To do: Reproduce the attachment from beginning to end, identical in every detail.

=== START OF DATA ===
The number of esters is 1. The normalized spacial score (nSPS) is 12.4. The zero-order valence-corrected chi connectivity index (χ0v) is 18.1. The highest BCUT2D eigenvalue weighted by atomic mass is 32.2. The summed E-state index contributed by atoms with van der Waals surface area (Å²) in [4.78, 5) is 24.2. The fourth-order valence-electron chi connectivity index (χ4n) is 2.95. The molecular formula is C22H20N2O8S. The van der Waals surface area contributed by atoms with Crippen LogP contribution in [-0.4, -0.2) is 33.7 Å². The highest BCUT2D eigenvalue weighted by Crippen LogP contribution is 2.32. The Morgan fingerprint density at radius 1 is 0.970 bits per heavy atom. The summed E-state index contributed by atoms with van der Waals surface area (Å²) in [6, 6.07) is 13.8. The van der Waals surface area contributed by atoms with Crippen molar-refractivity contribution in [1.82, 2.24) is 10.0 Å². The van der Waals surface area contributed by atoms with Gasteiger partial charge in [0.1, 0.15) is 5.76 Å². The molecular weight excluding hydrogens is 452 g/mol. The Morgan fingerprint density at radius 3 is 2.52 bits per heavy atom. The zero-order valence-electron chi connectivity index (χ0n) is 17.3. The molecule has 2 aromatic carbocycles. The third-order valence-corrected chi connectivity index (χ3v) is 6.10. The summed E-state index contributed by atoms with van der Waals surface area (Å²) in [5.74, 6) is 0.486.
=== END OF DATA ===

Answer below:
The number of esters is 1. The normalized spacial score (nSPS) is 12.4. The zero-order valence-corrected chi connectivity index (χ0v) is 18.1. The highest BCUT2D eigenvalue weighted by atomic mass is 32.2. The summed E-state index contributed by atoms with van der Waals surface area (Å²) in [4.78, 5) is 24.2. The fourth-order valence-electron chi connectivity index (χ4n) is 2.95. The molecular formula is C22H20N2O8S. The van der Waals surface area contributed by atoms with Crippen LogP contribution in [-0.4, -0.2) is 33.7 Å². The highest BCUT2D eigenvalue weighted by Crippen LogP contribution is 2.32. The Morgan fingerprint density at radius 1 is 0.970 bits per heavy atom. The summed E-state index contributed by atoms with van der Waals surface area (Å²) in [6, 6.07) is 13.8. The van der Waals surface area contributed by atoms with Crippen molar-refractivity contribution in [1.82, 2.24) is 10.0 Å². The van der Waals surface area contributed by atoms with Gasteiger partial charge in [0.1, 0.15) is 5.76 Å². The molecular weight excluding hydrogens is 452 g/mol. The Morgan fingerprint density at radius 3 is 2.52 bits per heavy atom. The zero-order valence-electron chi connectivity index (χ0n) is 17.3. The molecule has 2 aromatic carbocycles. The third-order valence-corrected chi connectivity index (χ3v) is 6.10. The summed E-state index contributed by atoms with van der Waals surface area (Å²) in [5.74, 6) is 0.486.